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Venezuela holds referendum on annexation of part of Guyana on December 3

Venezuela holds referendum on annexation of part of Guyana on December 3 Photo: Nicolas Maduro, President of Venezuela (

Venezuela is preparing to hold a referendum on the annexation of a part of neighboring Guyana tomorrow, December 3. The United Nations urges refraining from any actions that could escalate the conflict, according to Deutsche Welle.

In recent days, tensions between Venezuela and Guyana have been escalating. The countries are disputing the Essequibo region, which is rich in significant oil reserves.

During the colonial era, Spain declared ownership of this region within the borders of Venezuela, but this move was not recognized by other colonial powers, including Great Britain and the Netherlands.

In 1899, when Guyana was under British rule, a tribunal, supported by the United States and Russia, ruled that control over the region should belong to Great Britain.

In recent decades, Venezuela has continued to claim this region, and the dispute intensified after the American oil giant ExxonMobil discovered oil in Essequibo in 2015.

Referendum in Venezuela

Tomorrow's voting in Venezuela aims to cast doubt on the 1899 tribunal decision, which, according to Caracas, was imposed fraudulently.

According to reports, during the referendum, Venezuelans will be asked whether to reject this decision or not.

The referendum also raises the question of whether Venezuela should also reject the jurisdiction of the International Court of Justice in this dispute and whether to grant Venezuelan citizenship to residents of the annexed Essequibo state.

Venezuelan President Nicolas Maduro and his allies are urging voters to answer "yes" to all questions in Sunday's vote.

In turn, Guyana has warned that the referendum will open the way for Caracas to the unilateral and illegal annexation of the region.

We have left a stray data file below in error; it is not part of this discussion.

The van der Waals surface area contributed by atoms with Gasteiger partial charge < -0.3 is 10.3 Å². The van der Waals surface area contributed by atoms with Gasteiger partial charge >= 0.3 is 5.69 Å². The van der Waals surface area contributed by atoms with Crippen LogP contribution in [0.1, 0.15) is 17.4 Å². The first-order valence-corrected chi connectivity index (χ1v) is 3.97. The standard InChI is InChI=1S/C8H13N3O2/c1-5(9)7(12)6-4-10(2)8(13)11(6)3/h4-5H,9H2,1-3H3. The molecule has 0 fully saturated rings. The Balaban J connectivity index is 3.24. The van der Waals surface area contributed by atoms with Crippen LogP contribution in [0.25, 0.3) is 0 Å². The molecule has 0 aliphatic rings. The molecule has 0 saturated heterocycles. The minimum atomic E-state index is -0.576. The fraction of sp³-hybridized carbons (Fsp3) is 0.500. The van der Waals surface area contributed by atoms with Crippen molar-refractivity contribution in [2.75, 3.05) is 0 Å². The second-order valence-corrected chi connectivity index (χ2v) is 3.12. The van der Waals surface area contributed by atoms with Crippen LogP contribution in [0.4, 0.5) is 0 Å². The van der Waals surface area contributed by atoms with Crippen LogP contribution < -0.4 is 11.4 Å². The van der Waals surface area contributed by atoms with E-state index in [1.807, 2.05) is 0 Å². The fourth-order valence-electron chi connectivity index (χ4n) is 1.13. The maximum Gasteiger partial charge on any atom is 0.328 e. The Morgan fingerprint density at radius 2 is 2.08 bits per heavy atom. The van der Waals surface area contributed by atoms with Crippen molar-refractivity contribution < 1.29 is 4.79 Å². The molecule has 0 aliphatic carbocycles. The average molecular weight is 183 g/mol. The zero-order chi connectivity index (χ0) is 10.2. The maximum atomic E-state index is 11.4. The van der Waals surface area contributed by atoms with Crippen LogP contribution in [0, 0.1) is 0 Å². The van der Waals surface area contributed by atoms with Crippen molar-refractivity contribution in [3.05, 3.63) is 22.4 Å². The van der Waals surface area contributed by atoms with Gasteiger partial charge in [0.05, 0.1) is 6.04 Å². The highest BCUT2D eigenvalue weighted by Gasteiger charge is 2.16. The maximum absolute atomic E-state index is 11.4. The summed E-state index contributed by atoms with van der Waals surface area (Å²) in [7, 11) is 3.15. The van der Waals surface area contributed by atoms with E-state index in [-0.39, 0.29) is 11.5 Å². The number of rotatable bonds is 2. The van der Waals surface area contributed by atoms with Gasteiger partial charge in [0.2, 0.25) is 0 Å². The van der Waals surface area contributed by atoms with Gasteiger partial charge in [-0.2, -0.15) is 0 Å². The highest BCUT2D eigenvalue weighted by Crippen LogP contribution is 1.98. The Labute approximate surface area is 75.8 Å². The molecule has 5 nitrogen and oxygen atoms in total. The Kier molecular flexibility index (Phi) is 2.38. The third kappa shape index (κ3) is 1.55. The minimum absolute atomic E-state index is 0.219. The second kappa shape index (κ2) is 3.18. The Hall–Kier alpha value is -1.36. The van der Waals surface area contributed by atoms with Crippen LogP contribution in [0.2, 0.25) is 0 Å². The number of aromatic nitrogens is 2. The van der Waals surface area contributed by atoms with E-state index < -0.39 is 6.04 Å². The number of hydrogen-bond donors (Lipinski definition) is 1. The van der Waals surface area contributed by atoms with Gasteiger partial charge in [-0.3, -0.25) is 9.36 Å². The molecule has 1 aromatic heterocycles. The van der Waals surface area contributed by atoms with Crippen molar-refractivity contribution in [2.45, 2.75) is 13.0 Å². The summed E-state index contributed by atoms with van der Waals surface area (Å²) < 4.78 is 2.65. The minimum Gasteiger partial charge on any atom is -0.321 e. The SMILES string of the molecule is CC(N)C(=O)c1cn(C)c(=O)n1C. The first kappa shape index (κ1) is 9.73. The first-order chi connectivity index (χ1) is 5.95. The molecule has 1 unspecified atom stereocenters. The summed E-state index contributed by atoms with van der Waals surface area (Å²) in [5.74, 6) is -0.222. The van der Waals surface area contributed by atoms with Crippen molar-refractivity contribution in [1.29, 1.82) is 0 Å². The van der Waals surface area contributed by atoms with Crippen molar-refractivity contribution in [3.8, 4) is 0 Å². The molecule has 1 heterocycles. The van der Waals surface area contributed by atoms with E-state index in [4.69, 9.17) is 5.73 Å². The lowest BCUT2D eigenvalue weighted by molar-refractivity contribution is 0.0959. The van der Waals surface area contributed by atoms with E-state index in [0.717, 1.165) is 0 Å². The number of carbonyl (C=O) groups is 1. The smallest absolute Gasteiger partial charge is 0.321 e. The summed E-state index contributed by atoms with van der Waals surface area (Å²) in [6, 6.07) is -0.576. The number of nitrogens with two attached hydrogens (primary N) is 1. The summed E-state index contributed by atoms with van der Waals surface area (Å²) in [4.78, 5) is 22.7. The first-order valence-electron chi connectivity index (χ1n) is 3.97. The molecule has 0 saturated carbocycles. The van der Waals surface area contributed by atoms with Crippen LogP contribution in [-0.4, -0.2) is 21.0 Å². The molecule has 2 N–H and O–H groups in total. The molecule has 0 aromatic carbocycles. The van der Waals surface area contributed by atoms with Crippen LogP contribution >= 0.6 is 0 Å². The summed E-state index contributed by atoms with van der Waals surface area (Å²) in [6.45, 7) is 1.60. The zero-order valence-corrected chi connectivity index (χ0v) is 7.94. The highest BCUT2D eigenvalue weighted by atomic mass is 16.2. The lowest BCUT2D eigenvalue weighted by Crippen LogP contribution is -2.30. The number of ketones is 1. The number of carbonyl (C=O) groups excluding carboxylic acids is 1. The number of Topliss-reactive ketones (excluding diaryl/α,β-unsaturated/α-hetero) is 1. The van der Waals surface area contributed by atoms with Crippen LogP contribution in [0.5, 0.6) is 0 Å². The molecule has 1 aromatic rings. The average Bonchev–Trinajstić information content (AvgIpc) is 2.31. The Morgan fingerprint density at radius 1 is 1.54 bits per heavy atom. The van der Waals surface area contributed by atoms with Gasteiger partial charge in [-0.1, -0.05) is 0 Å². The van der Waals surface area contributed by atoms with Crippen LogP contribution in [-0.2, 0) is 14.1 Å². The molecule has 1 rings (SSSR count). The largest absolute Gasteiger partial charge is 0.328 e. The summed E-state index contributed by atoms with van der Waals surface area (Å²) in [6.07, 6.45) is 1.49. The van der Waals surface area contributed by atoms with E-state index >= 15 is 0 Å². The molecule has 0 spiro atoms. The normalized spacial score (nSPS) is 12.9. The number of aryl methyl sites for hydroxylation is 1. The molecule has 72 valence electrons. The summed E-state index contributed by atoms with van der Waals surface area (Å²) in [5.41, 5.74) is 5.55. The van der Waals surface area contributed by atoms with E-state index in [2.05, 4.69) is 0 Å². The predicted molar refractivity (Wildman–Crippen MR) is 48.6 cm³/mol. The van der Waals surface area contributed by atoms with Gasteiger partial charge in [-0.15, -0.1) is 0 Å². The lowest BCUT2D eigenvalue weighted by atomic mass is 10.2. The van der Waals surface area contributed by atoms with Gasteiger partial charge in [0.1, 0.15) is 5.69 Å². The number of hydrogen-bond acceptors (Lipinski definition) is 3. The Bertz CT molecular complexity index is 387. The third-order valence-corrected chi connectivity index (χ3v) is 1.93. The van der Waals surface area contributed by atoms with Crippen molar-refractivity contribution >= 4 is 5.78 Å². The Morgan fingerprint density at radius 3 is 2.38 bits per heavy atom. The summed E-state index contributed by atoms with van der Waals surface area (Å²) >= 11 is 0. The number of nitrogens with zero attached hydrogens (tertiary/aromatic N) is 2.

A lawyer representing the country warned judges that "military preparations are already underway" on the part of Venezuela for the forced implementation of the referendum results, which Caracas denies.

UN position
Guyana has appealed to the International Court of Justice to stop the planned referendum, but the court's decision did not specifically refer to the vote.

Instead, the court ordered Venezuela to "refrain from any actions that might change the situation on the disputed territory."

The judges also required both parties to "refrain from any actions that could worsen or prolong the dispute being considered by the court or make its resolution more difficult."

The International Court of Justice handles disputes between states, and while its decisions are legally binding, it does not have the authority to enforce them.

The situation in neighboring Brazil

Recently, we reported that Brazil, in response to territorial disputes with its neighbors, Guyana and Venezuela, "strengthened defensive actions" along its northern border.

Ukrainian President Volodymyr Zelenskyy recently warned of other conflicts that could erupt worldwide. He noted that the conflict in Israel may not end the disputes.

Details on where a new conflict could erupt worldwide can be found in the material by RBC-Ukraine.